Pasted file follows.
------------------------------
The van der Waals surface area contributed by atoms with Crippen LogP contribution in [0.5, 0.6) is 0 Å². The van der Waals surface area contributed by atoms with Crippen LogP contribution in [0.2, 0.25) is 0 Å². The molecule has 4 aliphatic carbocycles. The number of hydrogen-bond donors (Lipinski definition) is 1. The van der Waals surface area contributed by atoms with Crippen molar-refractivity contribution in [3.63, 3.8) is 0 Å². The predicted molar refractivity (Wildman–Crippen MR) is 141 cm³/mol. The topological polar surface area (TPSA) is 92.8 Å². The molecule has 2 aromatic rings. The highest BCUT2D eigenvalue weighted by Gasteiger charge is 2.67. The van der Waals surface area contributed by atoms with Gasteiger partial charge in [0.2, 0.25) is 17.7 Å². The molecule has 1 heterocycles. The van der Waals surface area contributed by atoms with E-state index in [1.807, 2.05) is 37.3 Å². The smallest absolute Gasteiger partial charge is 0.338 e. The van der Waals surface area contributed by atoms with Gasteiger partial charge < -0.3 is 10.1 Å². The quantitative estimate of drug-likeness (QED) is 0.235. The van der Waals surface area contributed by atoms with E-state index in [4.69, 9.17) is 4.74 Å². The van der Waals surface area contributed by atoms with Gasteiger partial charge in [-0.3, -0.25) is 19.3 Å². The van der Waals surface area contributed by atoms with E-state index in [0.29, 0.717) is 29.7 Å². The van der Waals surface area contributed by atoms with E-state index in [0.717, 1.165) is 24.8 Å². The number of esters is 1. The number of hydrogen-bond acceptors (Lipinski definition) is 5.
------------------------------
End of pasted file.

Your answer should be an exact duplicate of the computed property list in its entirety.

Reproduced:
The van der Waals surface area contributed by atoms with Crippen LogP contribution in [0.5, 0.6) is 0 Å². The van der Waals surface area contributed by atoms with Crippen LogP contribution in [0.2, 0.25) is 0 Å². The molecule has 4 aliphatic carbocycles. The number of hydrogen-bond donors (Lipinski definition) is 1. The van der Waals surface area contributed by atoms with Crippen molar-refractivity contribution in [3.63, 3.8) is 0 Å². The predicted molar refractivity (Wildman–Crippen MR) is 141 cm³/mol. The topological polar surface area (TPSA) is 92.8 Å². The molecule has 2 aromatic rings. The highest BCUT2D eigenvalue weighted by Gasteiger charge is 2.67. The van der Waals surface area contributed by atoms with Gasteiger partial charge in [0.2, 0.25) is 17.7 Å². The molecule has 1 heterocycles. The van der Waals surface area contributed by atoms with E-state index in [1.807, 2.05) is 37.3 Å². The smallest absolute Gasteiger partial charge is 0.338 e. The van der Waals surface area contributed by atoms with Gasteiger partial charge < -0.3 is 10.1 Å². The quantitative estimate of drug-likeness (QED) is 0.235. The van der Waals surface area contributed by atoms with E-state index in [4.69, 9.17) is 4.74 Å². The van der Waals surface area contributed by atoms with Gasteiger partial charge in [-0.3, -0.25) is 19.3 Å². The van der Waals surface area contributed by atoms with E-state index in [0.29, 0.717) is 29.7 Å². The van der Waals surface area contributed by atoms with E-state index in [0.717, 1.165) is 24.8 Å². The number of esters is 1. The number of hydrogen-bond acceptors (Lipinski definition) is 5.